Spikes on the roads, cement walls and multiple barricades at a farmer protest site at the Ghazipur border between Delhi and Uttar Pradesh have drawn international attention over the past few days. The protesting farmers today added flowers to the picture.
A day before a planned nationwide "chakka jam" or road blockade in support of the farmers' agitation, farmer leader Rakesh Tikait sought to change the optics by planting flowers alongside the heavy barricading at Ghazipur, delivering a pointed message.
At the same spot, there were spikes and nails till yesterday to prevent farmers from forcing their way into Delhi, like on January 26, when a Republic Day tractor rally saw chaos and clashes between protesters and the police in the capital.
Mr Tikait, one of the organisers of Saturday's blockade, announced after a meeting that farmers of Uttar Pradesh would "take a break" and would not participate in the three-hour "chakka jam". He cited sugarcane harvesting and the non-stop protests since November-end.
Soon after, a truck unloaded a mound of soil near the barricades. The flowers arrived separately.
Mr Tikait took a spade and got down to work.
It was his tearful appeal that recharged the farmer protests after a huge backlash over the Republic Day violence.
Since the violence, several cases have been filed and a few protesters accused of attacking policemen and vandalizing the Red Fort complex are missing.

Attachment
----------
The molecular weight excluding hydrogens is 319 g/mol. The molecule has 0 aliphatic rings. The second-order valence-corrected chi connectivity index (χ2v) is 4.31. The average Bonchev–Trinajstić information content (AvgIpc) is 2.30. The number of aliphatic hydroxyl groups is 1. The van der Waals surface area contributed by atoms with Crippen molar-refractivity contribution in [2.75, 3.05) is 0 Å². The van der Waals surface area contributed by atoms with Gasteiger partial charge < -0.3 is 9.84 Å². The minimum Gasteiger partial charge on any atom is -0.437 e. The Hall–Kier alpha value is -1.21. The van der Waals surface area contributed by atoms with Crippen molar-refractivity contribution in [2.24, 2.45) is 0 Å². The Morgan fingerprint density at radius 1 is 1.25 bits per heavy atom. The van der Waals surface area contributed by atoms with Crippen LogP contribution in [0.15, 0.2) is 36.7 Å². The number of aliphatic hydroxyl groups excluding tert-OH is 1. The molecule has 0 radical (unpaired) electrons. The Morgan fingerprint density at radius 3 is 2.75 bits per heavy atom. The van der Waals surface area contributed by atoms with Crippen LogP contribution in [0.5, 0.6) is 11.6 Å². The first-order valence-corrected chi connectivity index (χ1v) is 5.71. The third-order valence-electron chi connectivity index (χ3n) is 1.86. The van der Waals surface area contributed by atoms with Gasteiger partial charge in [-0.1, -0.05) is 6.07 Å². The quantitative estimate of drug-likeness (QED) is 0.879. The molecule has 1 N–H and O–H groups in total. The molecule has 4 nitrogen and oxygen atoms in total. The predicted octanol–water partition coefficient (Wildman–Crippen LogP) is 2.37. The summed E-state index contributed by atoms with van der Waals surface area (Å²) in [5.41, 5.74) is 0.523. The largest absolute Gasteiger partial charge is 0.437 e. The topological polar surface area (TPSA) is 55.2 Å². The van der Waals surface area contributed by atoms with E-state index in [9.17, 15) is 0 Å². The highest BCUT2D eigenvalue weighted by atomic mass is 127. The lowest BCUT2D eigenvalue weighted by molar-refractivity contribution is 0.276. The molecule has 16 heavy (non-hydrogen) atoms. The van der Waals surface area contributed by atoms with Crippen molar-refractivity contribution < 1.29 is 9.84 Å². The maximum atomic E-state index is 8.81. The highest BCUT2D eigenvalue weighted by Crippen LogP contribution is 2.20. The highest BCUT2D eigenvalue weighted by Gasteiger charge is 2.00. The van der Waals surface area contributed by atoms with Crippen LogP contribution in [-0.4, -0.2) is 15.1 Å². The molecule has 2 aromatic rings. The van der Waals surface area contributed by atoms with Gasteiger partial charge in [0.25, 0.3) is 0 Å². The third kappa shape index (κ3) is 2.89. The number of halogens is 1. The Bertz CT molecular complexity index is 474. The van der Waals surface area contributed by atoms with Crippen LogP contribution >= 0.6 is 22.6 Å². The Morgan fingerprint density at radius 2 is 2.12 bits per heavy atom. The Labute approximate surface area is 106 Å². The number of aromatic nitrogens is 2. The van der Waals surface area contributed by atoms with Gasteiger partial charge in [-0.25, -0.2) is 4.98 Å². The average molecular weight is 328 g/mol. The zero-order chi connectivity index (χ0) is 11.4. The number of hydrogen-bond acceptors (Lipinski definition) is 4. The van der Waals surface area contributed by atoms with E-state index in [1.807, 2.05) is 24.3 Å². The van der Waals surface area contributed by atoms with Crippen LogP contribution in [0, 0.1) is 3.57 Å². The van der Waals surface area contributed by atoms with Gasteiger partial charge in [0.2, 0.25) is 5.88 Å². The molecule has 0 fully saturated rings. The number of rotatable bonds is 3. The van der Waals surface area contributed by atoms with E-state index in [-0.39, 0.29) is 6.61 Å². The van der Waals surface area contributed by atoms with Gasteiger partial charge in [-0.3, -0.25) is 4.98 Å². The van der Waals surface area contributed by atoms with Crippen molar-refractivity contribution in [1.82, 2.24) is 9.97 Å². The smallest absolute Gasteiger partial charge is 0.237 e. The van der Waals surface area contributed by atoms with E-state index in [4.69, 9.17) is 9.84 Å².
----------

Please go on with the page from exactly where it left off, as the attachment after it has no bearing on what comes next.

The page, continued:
The Delhi Police defended the excessive border fortification - compared by opposition leaders to the India-Pakistan border - saying it was necessary to prevent a repeat of the Republic Day chaos.
An international media report on the government's crackdown, especially an internet ban near the protest sites, inspired tweets by pop star Rihanna, climate activist Greta Thunberg, Vice-President Kamala Harris's niece Meena Harris and Hollywood actor John Cusac, among others.
The government hit back with a warning against the "temptation of sensationalist social media hashtags and comments" and said the protests were by a "very small section of farmers" who were opposing laws meant as reforms and enacted after "full debate in parliament".
The farmers want the laws withdrawn as they believe they will take away their guaranteed earnings and leave them at the mercy of corporates.